"Parents have more and more faith in us," he said. "Now they pretty much don't leave for anything unless they move out of the state."
Gloudemans noted that schools not in the four self-supporting regions have not seen a reduction of mobility over time. And the report asks other questions: "WHO is most likely to leave KIPP schools? Are there indicators (such as incoming test scores, family/home issue, etc.) that we can identify to better provide support for vulnerable students? WHY do students choose to leave KIPP? WHEN do they leave -- is it during the first few months of the first school year, or later on in the school year? HOW we are best able to retain students?"
She said her staff, and the researchers at Mathematica Policy Research doing a national study of KIPP funded by the Atlantic Philanthropies, are exploring these issues. I have heard many possible answers. Some students decide they do not want to work as hard as the KIPP nine-hour days and two-hour homework requirements demand. Some children don't like the discipline, which often means those who misbehave may not talk to their friends. Many families move out of the area. What does not appear to be happening at KIPP, except in rare cases, is expulsions. I have interviewed principals and teachers at about half of the KIPP schools, as well as many parents. They all say KIPP holds on tightly to even their most difficult students, since the educators who join KIPP do so to help such kids.
Each KIPP school is likely to answer Gloudemans' questions differently. Tracy McDaniel, founder and school leader of the KIPP Reach College Prep middle school in Oklahoma City, told me he thought his mobility rate was more than 30 percent because most of his teachers had left the year before and took some of his students with them. The teachers had been unhappy with McDaniel. He said they wanted a year to prepare for a new reading and writing program before using it in class. McDaniel insisted they start immediately, because he wanted to prepare his first graduating eighth-grade class for the demanding high schools, including the Deerfield Academy in Massachusetts, they would be attending. "I couldn't afford to wait a year," he said. "I don't regret what I did . . . but it will take me three years to recover."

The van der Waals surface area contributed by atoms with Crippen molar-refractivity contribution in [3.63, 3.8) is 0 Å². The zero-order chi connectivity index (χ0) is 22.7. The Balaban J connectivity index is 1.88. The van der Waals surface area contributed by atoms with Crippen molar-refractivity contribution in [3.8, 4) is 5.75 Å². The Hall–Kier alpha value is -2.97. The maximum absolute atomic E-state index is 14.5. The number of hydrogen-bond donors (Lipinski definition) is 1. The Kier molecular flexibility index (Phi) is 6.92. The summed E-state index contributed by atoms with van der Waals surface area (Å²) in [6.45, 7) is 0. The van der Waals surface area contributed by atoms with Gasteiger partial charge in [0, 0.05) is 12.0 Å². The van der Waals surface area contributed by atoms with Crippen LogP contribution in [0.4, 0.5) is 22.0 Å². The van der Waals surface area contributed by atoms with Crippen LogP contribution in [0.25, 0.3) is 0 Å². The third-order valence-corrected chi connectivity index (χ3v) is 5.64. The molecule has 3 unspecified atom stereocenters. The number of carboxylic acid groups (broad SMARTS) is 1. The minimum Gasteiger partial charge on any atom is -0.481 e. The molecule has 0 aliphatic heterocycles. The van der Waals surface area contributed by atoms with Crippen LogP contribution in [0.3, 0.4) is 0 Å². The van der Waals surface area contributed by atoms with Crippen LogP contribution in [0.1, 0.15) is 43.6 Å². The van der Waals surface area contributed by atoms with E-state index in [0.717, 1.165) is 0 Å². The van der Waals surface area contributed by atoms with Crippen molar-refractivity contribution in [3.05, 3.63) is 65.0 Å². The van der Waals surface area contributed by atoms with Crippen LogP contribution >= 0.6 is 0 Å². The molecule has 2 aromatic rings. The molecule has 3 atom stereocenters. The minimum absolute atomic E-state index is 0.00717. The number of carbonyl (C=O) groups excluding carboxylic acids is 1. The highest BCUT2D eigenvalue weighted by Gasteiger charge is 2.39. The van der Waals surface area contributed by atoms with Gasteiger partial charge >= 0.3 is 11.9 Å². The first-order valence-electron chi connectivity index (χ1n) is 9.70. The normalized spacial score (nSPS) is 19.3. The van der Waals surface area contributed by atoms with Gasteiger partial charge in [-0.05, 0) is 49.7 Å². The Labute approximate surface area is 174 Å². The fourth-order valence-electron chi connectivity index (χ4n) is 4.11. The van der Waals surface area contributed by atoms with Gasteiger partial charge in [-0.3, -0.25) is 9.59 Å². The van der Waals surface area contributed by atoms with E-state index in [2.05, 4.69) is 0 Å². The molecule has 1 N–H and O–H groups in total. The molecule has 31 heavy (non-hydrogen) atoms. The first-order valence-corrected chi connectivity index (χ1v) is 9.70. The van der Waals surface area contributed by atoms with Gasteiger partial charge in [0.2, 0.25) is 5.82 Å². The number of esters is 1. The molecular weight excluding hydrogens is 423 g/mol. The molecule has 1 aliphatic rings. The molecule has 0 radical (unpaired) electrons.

Answer Gloudemans' questions about mobility and you will be close to the root of the central focus of education planners these days -- high school dropout rates of 50 percent or more in the inner city. KIPP's first high school, in Houston, had its first graduation ceremony this year, and unlike most high schools, its administrators have followed those students carefully. Of the 60 freshmen who enrolled in 2004, only two have fallen out of contact and can be listed as dropouts. The other 58 either have their diplomas or are still in school, working toward them. Seventeen of the 60 did not graduate with their KIPP class this year. Six were held back but are still at KIPP. Seven transferred out of KIPP and graduated from another high school. All 49 of the KIPP Houston high school graduates (which include transfers) and the seven who graduated from other schools are going to college this year, KIPP officials said.
In several cities, KIPP To College offices are adding staff to keep track of KIPP students after high school, to offer assistance and see if KIPP's mission -- to prepare low-income children for higher education -- is being carried out. After middle school mobility rates and dropout rates, this is the next challenge -- trying to find out what happens to those kids in college. Few organizations, other than relatively small outfits like KIPP, the D.C. College Access Program or the Jack Kent Cooke scholarships, are doing much about it.
It is an exhausting task. Joseph M. Miller, executive director of KIPP to College in Houston, said when students have academic, emotional or financial trouble in college they often don't initially answer e-mails or phone calls. But gradually, he said, as he and his staffers reestablish contacts with the KIPP alumni, and their friends and family, they are acquiring the data that allow them to see these pathways more clearly, and make it less likely that next year's graduates will stumble.